Like surfers shooting the curl, insurance companies have learned to ride the industry's wild ebb and flow. No matter what causes the next mini-tsunami-increased competition, government intervention on pricing, new technologies and distribution channels, or evolving customer needs—insurance companies need to improve business practices to stay ahead of the wave.Until now, insurers have relied upon simplified, customer-facing business transactions, such as policy and claims administration and point-of-sale (POS), for direct competitive advantage. The recent concentration on systems upgrades has led to considerable neglect of key business processes, including billing and accounts receivable. Although critical, those functions lack the appeal of hot topics such as Web services, service-oriented architecture (SOA) and regulatory compliance.
Unlike policy administration, rating and claims activities, billing provides frequent touch points with policyholders. Even though billing gives insurers the opportunity to interact monthly, or more often, with policyholders, many carriers consider the process a back-office "chore" that can't help establish true market advantage. Instead, "insurers are turning their attention to the challenge of higher service expectations from 21st century consumers, business customers, and especially distribution partners," according to a recent study by Boston-based Celent LLC.
Ultimately, it's all about the customer, and billing provides a chance to personalize the interaction between the carrier and policyholder. Whether it's a returning customer or a new one, every process and system-front office, back office and enterprisewide-must serve policyholders' needs. With that in mind, the desire to improve customer service remains a key driver for IT spending among insurers, especially in the property/casualty sector.
Recently, attention has focused on the purchase "experience." But what happens after the sale is important as well, and one of the obvious post-sale touch points is the bill. The bill is an opportunity to renew contact with a policyholder and demonstrate excellence in customer service once again.
THE NEXT WAVE
Until now, billing has been handled as part of the policy administration system. Most systems have components "pre-integrated" with the core system, which makes billing operate according to the system's default option. However, insurance companies understand that their old billing systems may have been adequate for basic practices of core bill issuance and collections but do not meet the challenge of higher service expectations from the consumers of a new era.
So, let's talk about the next wave. Many new billing systems are "plug and play," while others treat billing as an outsourced service instead of an in-house function. The plug and play varieties common today equate to billing-in-a-box-simply plug them into a legacy system and any insurer can use billing to enhance the customer or policyholder experience. Those systems still use indispensable insurance company resources to complete billing functions. When billing is processed as a service under a business process outsourcing (BPO) arrangement, carriers have access to the newest technology, highly skilled staff and additional customer service options.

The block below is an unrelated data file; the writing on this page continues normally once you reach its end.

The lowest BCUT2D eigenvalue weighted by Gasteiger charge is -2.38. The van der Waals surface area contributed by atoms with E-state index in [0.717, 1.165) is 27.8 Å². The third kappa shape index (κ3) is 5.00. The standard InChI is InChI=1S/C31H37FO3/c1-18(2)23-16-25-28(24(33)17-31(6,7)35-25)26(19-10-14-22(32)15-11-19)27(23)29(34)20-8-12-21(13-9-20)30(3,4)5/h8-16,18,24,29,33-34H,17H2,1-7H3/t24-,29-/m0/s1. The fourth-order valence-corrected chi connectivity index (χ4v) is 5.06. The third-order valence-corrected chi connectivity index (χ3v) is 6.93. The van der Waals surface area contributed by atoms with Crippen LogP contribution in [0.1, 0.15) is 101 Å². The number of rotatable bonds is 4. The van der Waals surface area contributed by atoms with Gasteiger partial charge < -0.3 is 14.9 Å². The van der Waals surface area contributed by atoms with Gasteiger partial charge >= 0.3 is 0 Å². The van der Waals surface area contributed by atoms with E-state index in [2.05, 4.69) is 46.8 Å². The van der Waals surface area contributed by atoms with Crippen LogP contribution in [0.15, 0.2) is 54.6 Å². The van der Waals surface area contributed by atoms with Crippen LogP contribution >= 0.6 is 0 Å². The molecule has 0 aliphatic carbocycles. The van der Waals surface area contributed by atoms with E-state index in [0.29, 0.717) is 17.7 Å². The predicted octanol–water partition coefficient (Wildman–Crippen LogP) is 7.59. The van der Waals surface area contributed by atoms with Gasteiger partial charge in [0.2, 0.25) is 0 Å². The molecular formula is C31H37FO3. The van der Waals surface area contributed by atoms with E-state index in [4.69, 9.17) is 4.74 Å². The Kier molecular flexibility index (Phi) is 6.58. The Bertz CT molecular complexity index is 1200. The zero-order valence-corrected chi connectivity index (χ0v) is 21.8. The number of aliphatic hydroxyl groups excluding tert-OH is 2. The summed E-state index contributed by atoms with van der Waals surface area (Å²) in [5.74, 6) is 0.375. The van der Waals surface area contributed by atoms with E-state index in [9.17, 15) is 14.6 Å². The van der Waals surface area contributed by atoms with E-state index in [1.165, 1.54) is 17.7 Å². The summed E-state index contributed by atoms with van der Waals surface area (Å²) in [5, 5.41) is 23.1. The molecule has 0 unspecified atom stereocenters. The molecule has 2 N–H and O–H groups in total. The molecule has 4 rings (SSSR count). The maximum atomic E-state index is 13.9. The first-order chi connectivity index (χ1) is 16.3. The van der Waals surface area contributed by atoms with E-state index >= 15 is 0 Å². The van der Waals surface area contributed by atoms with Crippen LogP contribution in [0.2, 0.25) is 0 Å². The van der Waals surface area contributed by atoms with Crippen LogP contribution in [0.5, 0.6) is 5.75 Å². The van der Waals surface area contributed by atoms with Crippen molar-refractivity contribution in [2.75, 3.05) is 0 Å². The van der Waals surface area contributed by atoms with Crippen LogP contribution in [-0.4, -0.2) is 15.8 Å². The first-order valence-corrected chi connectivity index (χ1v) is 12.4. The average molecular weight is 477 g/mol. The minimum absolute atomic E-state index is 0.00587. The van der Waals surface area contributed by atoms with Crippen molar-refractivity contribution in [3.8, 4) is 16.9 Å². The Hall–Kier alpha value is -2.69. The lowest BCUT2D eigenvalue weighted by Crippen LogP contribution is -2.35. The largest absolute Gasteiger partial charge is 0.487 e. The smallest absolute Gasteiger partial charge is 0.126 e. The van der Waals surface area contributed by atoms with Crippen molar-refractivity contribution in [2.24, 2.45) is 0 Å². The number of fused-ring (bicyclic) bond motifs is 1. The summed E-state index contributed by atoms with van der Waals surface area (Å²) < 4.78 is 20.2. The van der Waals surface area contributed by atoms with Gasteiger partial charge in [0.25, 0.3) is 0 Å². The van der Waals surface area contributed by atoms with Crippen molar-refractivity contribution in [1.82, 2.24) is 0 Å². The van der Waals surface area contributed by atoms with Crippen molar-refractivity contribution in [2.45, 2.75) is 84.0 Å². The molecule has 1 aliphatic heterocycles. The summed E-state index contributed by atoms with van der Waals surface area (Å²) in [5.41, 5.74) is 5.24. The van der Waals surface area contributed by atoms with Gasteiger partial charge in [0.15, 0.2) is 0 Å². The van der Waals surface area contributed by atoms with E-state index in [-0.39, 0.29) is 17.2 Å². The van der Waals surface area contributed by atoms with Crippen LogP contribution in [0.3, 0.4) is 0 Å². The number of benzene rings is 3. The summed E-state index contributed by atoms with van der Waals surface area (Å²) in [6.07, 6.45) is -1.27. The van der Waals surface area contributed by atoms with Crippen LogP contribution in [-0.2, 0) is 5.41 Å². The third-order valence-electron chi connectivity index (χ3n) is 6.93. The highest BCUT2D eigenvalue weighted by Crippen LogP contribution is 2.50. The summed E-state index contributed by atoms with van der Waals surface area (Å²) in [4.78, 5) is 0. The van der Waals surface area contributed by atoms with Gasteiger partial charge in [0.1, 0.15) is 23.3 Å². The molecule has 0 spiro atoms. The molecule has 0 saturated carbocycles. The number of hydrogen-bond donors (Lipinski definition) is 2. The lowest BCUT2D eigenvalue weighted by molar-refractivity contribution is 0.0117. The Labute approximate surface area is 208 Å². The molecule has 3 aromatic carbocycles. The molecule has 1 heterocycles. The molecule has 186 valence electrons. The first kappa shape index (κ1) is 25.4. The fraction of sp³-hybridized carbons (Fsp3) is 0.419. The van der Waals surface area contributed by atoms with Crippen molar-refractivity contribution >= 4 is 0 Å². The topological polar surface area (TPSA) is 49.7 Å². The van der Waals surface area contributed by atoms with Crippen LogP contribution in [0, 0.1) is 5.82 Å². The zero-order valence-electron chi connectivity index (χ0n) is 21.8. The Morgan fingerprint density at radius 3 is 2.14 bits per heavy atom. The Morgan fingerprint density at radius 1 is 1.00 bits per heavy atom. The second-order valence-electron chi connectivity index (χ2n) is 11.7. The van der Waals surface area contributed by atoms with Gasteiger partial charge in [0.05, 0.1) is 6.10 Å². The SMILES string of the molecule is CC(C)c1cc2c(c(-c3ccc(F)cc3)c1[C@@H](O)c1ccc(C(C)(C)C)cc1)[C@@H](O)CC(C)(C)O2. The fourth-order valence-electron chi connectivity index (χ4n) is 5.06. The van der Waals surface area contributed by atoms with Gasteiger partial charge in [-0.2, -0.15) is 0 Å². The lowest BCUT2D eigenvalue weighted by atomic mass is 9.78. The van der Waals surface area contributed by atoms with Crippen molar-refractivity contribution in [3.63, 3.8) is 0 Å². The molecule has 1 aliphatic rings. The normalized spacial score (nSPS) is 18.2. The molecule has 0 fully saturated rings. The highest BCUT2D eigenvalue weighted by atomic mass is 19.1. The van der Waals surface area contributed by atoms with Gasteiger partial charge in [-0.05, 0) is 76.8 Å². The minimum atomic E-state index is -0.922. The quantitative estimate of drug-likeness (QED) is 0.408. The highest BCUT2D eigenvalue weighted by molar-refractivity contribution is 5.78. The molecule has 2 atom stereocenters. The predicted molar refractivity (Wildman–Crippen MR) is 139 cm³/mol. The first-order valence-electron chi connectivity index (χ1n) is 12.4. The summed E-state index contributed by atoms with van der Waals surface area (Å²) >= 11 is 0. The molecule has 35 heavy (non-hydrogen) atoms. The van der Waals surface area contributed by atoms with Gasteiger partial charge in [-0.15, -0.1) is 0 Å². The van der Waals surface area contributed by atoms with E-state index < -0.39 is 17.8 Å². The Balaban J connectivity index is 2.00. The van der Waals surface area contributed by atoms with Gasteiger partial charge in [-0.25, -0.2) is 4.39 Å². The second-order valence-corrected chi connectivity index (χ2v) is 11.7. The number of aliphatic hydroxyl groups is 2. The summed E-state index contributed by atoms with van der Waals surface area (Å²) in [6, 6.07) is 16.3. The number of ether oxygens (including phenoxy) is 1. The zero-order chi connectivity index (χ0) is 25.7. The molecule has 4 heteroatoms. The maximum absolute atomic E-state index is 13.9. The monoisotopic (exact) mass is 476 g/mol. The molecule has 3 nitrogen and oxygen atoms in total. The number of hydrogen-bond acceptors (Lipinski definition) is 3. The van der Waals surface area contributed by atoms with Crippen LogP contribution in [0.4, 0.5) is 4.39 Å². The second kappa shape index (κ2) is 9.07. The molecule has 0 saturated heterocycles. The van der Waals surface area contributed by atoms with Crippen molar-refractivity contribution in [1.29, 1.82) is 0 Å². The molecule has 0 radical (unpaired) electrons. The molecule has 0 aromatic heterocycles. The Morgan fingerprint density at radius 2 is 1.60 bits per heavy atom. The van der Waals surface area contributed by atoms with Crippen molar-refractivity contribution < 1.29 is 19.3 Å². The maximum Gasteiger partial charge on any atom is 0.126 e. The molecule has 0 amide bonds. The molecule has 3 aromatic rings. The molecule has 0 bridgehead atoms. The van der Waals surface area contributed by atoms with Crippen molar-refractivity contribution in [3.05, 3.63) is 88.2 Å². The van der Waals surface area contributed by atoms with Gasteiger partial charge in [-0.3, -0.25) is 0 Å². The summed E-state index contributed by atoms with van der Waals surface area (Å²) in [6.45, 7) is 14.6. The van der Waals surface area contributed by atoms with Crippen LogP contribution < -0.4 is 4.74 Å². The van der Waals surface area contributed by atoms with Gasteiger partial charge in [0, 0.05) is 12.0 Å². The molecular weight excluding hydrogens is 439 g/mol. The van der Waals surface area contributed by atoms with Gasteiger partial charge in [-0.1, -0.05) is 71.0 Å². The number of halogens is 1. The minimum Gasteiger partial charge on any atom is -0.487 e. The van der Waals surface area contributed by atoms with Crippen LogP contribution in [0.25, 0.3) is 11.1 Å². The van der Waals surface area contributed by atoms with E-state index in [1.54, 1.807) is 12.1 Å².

"Although, homegrown solutions are a significant portion of the current installed base, they have a disproportionately low satisfaction level compared to vendor solutions, especially around core billing functions like supporting different bill types," cites the Celent report.
Regardless of which type of billing system a carrier chooses, the spectrum of functions insurance companies are looking for include superior customer service, electronic bill presentment and payment options (EBPP), enterprise-wide integration options, and the flexibility to define business rules according to a company's specific situations.
In short, the key drivers influencing IT spending in billing operations are all linked to ease of use. Whether a company wants to integrate bill presentment and payment to increase customer satisfaction or to standardize processing and automated processing to eliminate manual intervention, all the options are available with today's billing systems.
Often, service levels of older systems are below average and below expectations. Insurance companies and agencies looking to improve the experience and address regulatory issues are investing in new billing systems as well as infrastructure.
As system upgrades and integration initiatives are completed, insurance companies are looking to spend IT dollars on the next wave of technology that can help them get an edge over the competition by improving customer service.
Billing systems and services are that next wave. No longer relegated to the back burner or the back office, billing systems and services can deliver the service that policyholders want, expect and demand.
Nimish Sankalia is senior vice president of Systems Task Group International Ltd., New York.
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